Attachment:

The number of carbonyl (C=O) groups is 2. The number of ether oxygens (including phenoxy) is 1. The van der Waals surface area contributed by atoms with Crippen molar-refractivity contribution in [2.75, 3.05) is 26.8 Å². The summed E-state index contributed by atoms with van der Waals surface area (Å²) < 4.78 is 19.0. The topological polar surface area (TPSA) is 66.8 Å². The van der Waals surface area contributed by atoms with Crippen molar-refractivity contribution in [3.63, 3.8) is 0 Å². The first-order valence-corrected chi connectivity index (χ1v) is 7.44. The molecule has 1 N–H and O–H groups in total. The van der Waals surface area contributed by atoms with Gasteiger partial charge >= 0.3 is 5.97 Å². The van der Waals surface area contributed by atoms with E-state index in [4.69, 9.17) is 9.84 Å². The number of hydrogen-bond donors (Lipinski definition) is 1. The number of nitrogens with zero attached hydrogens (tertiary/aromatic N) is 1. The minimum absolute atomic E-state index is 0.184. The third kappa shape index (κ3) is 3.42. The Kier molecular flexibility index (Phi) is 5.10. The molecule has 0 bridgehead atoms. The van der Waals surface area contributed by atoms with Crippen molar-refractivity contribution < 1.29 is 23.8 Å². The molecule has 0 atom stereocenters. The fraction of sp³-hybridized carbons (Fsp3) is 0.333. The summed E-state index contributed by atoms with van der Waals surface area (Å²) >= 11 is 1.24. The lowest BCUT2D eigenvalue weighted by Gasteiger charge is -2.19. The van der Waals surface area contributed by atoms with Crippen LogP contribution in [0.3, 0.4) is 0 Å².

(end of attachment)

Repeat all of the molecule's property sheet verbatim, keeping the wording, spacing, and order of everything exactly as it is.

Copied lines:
The number of carbonyl (C=O) groups is 2. The number of ether oxygens (including phenoxy) is 1. The van der Waals surface area contributed by atoms with Crippen molar-refractivity contribution in [2.75, 3.05) is 26.8 Å². The summed E-state index contributed by atoms with van der Waals surface area (Å²) < 4.78 is 19.0. The topological polar surface area (TPSA) is 66.8 Å². The van der Waals surface area contributed by atoms with Crippen molar-refractivity contribution in [3.63, 3.8) is 0 Å². The first-order valence-corrected chi connectivity index (χ1v) is 7.44. The molecule has 1 N–H and O–H groups in total. The van der Waals surface area contributed by atoms with Gasteiger partial charge >= 0.3 is 5.97 Å². The van der Waals surface area contributed by atoms with E-state index in [4.69, 9.17) is 9.84 Å². The number of hydrogen-bond donors (Lipinski definition) is 1. The number of nitrogens with zero attached hydrogens (tertiary/aromatic N) is 1. The minimum absolute atomic E-state index is 0.184. The third kappa shape index (κ3) is 3.42. The Kier molecular flexibility index (Phi) is 5.10. The molecule has 0 bridgehead atoms. The van der Waals surface area contributed by atoms with Crippen molar-refractivity contribution < 1.29 is 23.8 Å². The molecule has 0 atom stereocenters. The fraction of sp³-hybridized carbons (Fsp3) is 0.333. The summed E-state index contributed by atoms with van der Waals surface area (Å²) >= 11 is 1.24. The lowest BCUT2D eigenvalue weighted by Gasteiger charge is -2.19. The van der Waals surface area contributed by atoms with Crippen LogP contribution in [0.3, 0.4) is 0 Å².